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A super-serious flaw in the “bash” shell – the command line interpreter for Unix-based systems including Linux and Mac OS X – has sent server administrators scrambling to patch their systems. The vulnerability has already acquired the name “Shellshock”, for obvious reasons.
Many are saying this hole is as dangerous, if not more so, than the Heartbleed flaw found in the OpenSSL standard back in April. Here’s what you need to know about it.
What is the Shellshock flaw?
Reported to [company]Red Hat[/company] by Unix expert Stéphane Chazelas last week and revealed late Wednesday, the bug affects how bash “evaluated certain specially crafted environment variables,” as the Red Hat advisory put it. This means attackers can execute shell commands that are supposed to be subject to restrictions. As the U.S. National Institute of Standards and Technology (NIST) warned in its own advisory about Shellshock: “Allows unauthorized disclosure of information; Allows unauthorized modification; Allows disruption of service.”
More scares, courtesy of the OSS-Sec mailing list:
The fact that an environment variable with an arbitrary name can be used as a carrier for a malicious function definition containing trailing commands makes this vulnerability particularly severe; it enables network-based exploitation.
Why is this so serious?
Because of Bash’s ubiquity. The Bash shell has been around since 1989 and it’s the default shell not only in Mac OS X, but also in many flavors of Linux – which powers a lot of web-connected servers out there. As Red Hat explained in a blog post, many programs also run the bash shell in the background, to allow things like remote access via SSH or Telnet, or even the execution of certain commands.
Apache also uses bash to parse common gateway interface (CGI) scripts — and Apache servers are used to run around 60 percent of the websites out there today. It can even affect Microsoft environments, depending on which components they include.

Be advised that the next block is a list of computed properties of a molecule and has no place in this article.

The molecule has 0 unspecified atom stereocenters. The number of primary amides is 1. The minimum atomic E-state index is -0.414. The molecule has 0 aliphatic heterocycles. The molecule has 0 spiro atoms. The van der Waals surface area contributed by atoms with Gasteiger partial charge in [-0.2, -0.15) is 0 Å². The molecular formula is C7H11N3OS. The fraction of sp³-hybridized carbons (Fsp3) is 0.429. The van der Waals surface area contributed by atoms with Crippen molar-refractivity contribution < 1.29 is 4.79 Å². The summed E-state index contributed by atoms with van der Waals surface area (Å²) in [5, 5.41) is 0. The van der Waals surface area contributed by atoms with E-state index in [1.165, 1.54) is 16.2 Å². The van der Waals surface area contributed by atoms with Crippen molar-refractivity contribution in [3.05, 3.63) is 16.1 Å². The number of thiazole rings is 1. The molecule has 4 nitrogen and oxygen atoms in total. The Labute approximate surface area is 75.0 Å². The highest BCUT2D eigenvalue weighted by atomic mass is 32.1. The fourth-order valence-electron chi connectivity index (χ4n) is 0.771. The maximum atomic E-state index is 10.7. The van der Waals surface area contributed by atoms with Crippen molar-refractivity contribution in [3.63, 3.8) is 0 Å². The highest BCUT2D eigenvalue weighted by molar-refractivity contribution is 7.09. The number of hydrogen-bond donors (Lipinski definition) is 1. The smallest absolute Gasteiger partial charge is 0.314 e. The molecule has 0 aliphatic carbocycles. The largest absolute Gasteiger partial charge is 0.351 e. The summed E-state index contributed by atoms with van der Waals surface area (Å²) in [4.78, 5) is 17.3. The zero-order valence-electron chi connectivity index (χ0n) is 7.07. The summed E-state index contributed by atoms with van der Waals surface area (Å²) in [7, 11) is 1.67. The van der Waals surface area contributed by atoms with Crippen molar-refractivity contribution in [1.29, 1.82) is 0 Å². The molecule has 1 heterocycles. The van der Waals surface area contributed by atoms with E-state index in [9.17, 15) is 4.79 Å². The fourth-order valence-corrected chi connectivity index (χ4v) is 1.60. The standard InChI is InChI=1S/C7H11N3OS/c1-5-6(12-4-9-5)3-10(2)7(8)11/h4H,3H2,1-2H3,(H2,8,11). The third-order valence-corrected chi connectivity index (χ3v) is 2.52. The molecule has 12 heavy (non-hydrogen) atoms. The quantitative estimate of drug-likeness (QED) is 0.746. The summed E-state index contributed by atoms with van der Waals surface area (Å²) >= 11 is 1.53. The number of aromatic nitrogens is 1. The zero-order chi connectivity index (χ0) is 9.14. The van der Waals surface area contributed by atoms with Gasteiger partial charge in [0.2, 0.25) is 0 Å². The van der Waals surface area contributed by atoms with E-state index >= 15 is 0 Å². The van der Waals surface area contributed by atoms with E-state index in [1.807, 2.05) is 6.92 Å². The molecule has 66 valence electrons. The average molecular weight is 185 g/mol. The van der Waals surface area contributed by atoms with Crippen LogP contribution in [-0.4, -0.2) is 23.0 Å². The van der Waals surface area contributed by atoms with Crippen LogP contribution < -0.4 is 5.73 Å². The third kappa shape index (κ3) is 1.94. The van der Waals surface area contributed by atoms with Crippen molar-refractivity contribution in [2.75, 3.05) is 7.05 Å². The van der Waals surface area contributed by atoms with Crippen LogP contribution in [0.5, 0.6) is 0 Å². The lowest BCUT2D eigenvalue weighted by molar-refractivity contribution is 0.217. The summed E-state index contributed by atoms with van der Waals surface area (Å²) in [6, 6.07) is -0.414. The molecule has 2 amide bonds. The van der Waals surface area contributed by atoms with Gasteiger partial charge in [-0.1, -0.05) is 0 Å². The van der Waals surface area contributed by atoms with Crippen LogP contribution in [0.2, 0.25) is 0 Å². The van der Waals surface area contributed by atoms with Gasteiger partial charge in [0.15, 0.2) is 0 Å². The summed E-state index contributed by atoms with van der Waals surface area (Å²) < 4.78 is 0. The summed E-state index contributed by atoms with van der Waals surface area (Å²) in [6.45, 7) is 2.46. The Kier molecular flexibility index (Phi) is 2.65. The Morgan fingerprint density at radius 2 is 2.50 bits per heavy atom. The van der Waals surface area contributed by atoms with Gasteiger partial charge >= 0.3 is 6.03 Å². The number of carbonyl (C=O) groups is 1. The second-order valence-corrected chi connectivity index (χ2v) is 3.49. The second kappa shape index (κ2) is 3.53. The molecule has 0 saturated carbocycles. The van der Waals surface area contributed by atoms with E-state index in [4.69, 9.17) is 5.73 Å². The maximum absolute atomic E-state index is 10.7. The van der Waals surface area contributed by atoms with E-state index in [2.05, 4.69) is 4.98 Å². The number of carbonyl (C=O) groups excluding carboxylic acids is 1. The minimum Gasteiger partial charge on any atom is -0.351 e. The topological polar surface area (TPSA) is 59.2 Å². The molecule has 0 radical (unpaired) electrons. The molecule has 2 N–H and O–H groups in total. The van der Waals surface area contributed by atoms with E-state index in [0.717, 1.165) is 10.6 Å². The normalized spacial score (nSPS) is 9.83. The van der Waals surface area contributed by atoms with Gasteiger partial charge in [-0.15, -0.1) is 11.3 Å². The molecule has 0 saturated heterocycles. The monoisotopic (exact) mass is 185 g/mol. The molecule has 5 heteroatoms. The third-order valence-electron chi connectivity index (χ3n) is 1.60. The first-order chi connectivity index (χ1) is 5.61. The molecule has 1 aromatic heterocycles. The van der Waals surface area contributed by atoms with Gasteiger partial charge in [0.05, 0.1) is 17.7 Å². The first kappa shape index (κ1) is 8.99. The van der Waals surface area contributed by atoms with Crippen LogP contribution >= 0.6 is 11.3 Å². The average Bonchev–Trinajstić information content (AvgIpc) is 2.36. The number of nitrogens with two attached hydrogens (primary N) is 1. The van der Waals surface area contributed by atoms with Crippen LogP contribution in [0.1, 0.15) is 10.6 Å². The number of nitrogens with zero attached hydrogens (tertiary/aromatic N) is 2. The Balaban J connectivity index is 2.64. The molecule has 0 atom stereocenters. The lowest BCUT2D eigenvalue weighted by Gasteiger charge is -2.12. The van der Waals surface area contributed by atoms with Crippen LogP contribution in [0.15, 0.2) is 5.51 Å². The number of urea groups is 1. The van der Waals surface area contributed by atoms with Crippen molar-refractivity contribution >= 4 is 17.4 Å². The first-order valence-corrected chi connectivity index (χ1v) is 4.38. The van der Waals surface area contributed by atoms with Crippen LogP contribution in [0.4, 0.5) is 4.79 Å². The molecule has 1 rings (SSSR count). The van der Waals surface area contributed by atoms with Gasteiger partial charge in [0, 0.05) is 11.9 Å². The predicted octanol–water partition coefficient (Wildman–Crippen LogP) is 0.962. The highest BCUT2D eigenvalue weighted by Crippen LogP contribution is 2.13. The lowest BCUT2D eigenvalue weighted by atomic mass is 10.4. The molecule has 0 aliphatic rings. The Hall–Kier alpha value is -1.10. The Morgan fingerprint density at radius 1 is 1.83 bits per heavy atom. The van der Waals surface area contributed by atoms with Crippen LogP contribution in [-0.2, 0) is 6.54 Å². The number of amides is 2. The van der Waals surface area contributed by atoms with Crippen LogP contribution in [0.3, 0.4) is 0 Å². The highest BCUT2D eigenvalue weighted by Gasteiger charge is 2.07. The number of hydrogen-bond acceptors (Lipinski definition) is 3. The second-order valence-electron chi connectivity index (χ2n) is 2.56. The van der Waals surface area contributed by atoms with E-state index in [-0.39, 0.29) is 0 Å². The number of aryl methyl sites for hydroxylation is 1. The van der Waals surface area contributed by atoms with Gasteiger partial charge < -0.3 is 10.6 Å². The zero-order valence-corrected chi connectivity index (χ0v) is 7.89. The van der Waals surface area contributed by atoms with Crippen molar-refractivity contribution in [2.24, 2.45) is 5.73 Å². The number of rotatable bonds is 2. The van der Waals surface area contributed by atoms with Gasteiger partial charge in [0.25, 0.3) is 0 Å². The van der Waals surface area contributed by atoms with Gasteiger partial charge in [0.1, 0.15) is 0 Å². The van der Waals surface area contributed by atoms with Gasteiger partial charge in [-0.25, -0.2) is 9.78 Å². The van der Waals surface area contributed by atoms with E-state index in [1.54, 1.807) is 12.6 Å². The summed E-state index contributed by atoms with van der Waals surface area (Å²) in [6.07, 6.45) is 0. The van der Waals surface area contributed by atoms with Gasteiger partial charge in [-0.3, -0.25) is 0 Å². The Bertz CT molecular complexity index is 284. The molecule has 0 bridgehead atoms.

Here’s what Microsoft MVP Troy Hunt wrote:
Bash can be used for a whole range of typical administrative functions, everything from configuring websites through to controlling embedded software on a device like a webcam. Naturally this is not functionality that’s intended to be open to the world and in theory, we’re talking about authenticated users executing commands they’ve been authorised to run. In theory.
Embedded software? Like in the internet of things?
Yup. This potentially affects a lot of the connected devices that are out there – from routers to smart lightbulbs — as well as servers. As ErrataSec’s Robert Graham explained in one of several blog posts on the matter, Heartbleed affected a specific version of OpenSSL but the Shellshock bug has been around for “a long, long time,” suggesting many old connected devices could be vulnerable. What’s more, though Heartbleed only affected servers and was fairly easily patched, many systems administrators failed to do so. The patching of Shellshock is likely to be even more … well, patchy.
As Graham wrote:
Internet-of-things devices like video cameras are especially vulnerable because a lot of their software is built from web-enabled bash scripts. Thus, not only are they less likely to be patched, they are more likely to expose the vulnerability to the outside world.
Graham also scanned the internet (well, part of it) to see how widespread the bug is, and established that it is very much so. What’s more, he reckons it’s “wormable” — that is to say, it can be used for self-replicating attacks that spread across devices and systems.
How can this be fixed?
Red Hat has released a patch for its Linux distributions, though it subsequently warned the patch is incomplete, and vendors like Akamai have issued advice on how to mitigate the problem. Apple needs to issue a fix for Mac OS X.
Unfortunately, as Hunt wrote, some systems administrators may need to use an alternate shell or cordon off vulnerable systems for now, meaning “hard decisions that could have tangible business impact in order to avoid potentially much more significant ramifications.” In short, they may need to break stuff.
Is Shellshock being exploited?
As Akamai noted, the longevity of the bug means system owners may never know “what, if any, compromises might have happened.”
But right now? Shellshock is an incredibly widespread and easy-to-exploit vulnerability for which there are as yet no effective patches – and it just got publicized. What do you think?